1. 2018 NATIVE BEE COLLECTIONS
We have been working hard on getting your bees into a database this fall and we are pleased to report that you all managed to collect over 16,000 new records for the state. What is more, these bees came from right across Oregon. In fact, we managed to not get bees from only three counties - Umatilla, Sherman and Tillamook. We managed to get over 1,000 specimens from five counties, three of which are outside the Willamette Valley. This is a remarkable feat. More details to follow.
2. NEXT STEPS FOR YOUR BEES
All your bees should have location labels on them. If you are missing labels, please email Andony Melathopoulos and he will get a student working on generating your labels in January <Andony.Melathopoulos@oregonstate.edu>. We have been busy correcting labels over the past few months, but if there are still errors, please review the video in the next section on how to resolve outstanding errors.
Labelled bees can be submitted to the Oregon Department of Agriculture at this point for identification. Contact Sarah Kincaid <firstname.lastname@example.org> and Jessica K Rendon <email@example.com> to arrange to get your collection to ODA. Please expect that not all bees will be determined to species, and that, in some cases, it may be near impossible to get a species identification. We encourage you to get your bees to ODA as soon as possible so we can highlight some of the coolest bees from the Atlas at the Atlas Conference in February.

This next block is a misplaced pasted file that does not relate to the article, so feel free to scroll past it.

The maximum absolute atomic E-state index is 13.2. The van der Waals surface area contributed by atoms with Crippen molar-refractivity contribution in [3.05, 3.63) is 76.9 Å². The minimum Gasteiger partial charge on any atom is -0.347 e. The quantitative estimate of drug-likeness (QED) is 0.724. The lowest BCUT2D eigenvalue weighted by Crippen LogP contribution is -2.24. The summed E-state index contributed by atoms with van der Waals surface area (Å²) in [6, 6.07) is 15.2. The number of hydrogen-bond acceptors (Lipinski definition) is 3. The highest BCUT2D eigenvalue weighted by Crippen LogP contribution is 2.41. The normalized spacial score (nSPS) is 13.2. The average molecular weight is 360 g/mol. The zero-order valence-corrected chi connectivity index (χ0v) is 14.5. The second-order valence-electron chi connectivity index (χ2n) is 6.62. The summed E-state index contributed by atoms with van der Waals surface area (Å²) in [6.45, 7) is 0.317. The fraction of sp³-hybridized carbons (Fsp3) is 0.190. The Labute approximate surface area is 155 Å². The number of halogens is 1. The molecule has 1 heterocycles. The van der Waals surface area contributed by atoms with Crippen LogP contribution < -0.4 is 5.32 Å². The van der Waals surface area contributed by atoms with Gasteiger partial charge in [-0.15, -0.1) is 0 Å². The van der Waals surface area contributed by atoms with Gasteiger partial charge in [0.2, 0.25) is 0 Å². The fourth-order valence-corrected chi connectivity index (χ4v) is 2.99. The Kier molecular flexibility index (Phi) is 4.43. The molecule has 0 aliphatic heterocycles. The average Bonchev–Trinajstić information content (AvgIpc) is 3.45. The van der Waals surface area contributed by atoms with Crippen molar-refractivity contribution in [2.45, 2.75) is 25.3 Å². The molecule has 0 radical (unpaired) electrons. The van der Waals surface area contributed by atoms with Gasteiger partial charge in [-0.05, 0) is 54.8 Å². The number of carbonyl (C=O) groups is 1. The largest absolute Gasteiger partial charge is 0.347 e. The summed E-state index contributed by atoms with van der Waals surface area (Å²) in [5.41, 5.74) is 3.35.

We do encourage volunteers to try and identify the bees they have collected (to the taxonomic level you feel most comfortable with). We will provide feedback on how your taxonomy and curation of the bees are after we have had a chance to go through your bees.
After ODA provides identifications on the bees, these will be loaded into the database. Bees that are of interest in the state will be deposited in the Oregon State Arthropod Collection. We will return the remain specimens to you, with identifications, allowing you to better identify your bees in the next round.
3. GOOGLE DRIVE RESOURCES
We have a Google Drive that contains material that you might need access to during activities working on the Atlas. You can access this drive and all its folders at the following url:
The drive includes all our taxonomic keys, minutes for the Advisory Committee meetings, the spreadsheets for uploading data (2018 Specimen Database), presentations that you can use and modify when talking with community groups, etc.
Also note, we have all the records from the 2018 Atlas here (Master Database).
Below is a video we circulate last month on how to use this Master Database to correct any errors you still have with your labels.
4. THE ATLAS CONFERENCE (FEB 16) VS PNW POLLINATOR SUMMIT AND CONFERENCE (FEB 14-15)
Oregon State University (main campus, Corvallis) is hosting the first ever Pollinator Summit and Conference (Feb 14-15). The Summit and Conference is not a science conference, but rather an opportunity for a variety of groups from around the region to get together and better coordinate their activity. The even will have inspiring talks by groups doing cool things in the region (including members of the Atlas) followed by time to talk, network and plan. Early registration ends January 12th and we offer a sharp discount for Atlas members.
The Oregon Bee Atlas Conference will take place the next day (February 16, 8:30 am - 4:00 pm). It will start with reports from the Advisory Committee outlining proposals for the 2019 season, an awards ceremony and an afternoon at the microscopes with Sam Droege. This event is free, but we will be sending around a registration doodle to help us plan logistics (e.g., how many slices of pizza to get).